Irish Baroque Orchestra to Perform at Jorgensen, 3/9
The Irish Baroque Orchestra, under the artistic direction of violinist Monica Huggett, will perform a rich 18th-century program from Ireland's "Golden Age" at 3 p.m. Sunday, March 9, at Jorgensen Center for the Performing Arts. The program will feature solos by Huggett, Irish harper Siobhan Armstrong and bassoonist Peter Whelan. Huggett will discuss music from the period at a 2:15 p.m. talk before the concert.
The orchestra performs on baroque instruments or modern replicas to explore playing techniques and styles of the 17th and 18th centuries, bringing home the beauty of baroque to audiences in Ireland and abroad. Since March 2013, the orchestra has been resident at the National Concert Hall Dublin. UConn Dean of the School of Fine Arts, Brid Grant, serves on its board.
The program at Jorgensen includes Pepusch's Overture from The Beggar's Opera; Carolan's Farewell to Music and Concerto; Dubourg's Eileen Aroon and Violin Concerto. The second half will include the Pasquali Overture to The Triumphs of Hibernia; Vivaldi's Concerto for Bassoon in C Major; Cornelius Lyons' Lady of the Desert and Miss Hamilton, and Handel's Concerto Grosso (Alexander's Feast).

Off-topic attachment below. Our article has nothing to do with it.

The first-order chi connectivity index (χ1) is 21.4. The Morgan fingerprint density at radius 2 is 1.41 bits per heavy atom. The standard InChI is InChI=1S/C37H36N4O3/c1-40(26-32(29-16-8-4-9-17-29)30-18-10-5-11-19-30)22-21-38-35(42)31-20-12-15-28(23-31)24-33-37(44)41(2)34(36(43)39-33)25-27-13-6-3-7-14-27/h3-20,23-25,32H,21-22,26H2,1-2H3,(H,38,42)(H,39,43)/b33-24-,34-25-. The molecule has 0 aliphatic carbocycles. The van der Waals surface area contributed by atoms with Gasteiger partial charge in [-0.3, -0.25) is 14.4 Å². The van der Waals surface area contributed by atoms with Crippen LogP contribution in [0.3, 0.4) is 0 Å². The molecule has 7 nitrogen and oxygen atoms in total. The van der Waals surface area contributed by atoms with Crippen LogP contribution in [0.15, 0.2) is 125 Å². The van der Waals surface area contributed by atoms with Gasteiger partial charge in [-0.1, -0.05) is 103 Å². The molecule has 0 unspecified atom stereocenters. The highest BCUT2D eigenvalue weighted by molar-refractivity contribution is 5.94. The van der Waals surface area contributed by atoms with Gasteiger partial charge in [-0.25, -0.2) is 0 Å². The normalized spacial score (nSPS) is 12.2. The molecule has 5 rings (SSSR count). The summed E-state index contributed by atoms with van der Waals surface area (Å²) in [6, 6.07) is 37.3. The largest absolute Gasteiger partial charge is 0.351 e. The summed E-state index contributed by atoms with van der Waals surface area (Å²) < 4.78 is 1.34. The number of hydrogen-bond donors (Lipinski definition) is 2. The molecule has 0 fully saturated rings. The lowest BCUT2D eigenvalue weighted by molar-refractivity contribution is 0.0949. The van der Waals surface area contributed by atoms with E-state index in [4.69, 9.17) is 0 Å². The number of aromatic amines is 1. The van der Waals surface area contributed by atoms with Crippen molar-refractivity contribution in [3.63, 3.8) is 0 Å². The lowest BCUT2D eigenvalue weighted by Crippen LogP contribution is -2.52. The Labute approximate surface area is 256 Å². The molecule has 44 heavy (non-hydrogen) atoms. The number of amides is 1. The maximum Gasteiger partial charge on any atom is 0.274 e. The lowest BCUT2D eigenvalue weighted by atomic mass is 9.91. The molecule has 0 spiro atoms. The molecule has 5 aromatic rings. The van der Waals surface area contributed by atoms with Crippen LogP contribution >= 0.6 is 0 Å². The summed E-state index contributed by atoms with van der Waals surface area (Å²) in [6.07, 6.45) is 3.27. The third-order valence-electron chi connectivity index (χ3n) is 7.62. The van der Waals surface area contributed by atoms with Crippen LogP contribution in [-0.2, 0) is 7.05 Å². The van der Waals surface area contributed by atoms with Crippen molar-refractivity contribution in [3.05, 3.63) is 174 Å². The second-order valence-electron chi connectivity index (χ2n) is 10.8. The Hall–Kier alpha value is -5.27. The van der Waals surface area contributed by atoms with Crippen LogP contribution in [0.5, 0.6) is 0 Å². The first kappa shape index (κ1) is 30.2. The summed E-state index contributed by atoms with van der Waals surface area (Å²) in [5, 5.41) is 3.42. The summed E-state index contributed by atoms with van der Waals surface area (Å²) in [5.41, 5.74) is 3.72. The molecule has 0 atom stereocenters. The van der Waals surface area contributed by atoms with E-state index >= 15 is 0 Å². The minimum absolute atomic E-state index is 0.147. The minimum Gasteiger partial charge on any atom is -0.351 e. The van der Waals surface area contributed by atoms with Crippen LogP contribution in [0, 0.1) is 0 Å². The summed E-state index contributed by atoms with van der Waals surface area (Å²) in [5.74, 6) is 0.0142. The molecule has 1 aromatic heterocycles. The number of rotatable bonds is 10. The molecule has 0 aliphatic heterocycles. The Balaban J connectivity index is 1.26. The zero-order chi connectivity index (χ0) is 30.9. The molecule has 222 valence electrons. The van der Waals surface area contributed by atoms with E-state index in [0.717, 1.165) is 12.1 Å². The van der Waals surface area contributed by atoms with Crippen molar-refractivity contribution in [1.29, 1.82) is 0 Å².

Known for her Baroque violin expertise, Monica Huggett is also director of the Portland Baroque Orchestra in Oregon and artist-in-residence and artistic adviser at Juilliard School, where she was director of its Historical Performance program since its inception in 2008. Her 2009 CD Music for a Young Prince won a Diapason d'Or and was nominated for a Grammy.
Siobhan Armstrong has a collection of copies of instruments from the Middle Ages, the Renaissance and Baroque eras, but she is particularly interested in the revival of Ireland's early harp, strung in brass and sometimes silver or gold and played from at least the year 1000. She plays and records with prestigious early music ensembles and soloists, and has appeared at Konzerthaus in Vienna, the Concertgebouw in Amsterdam, the BBC Proms at the Royal Albert Hall in London, the Opéra Comique in Paris and early music festivals in Boston, Utrecht and Vienna.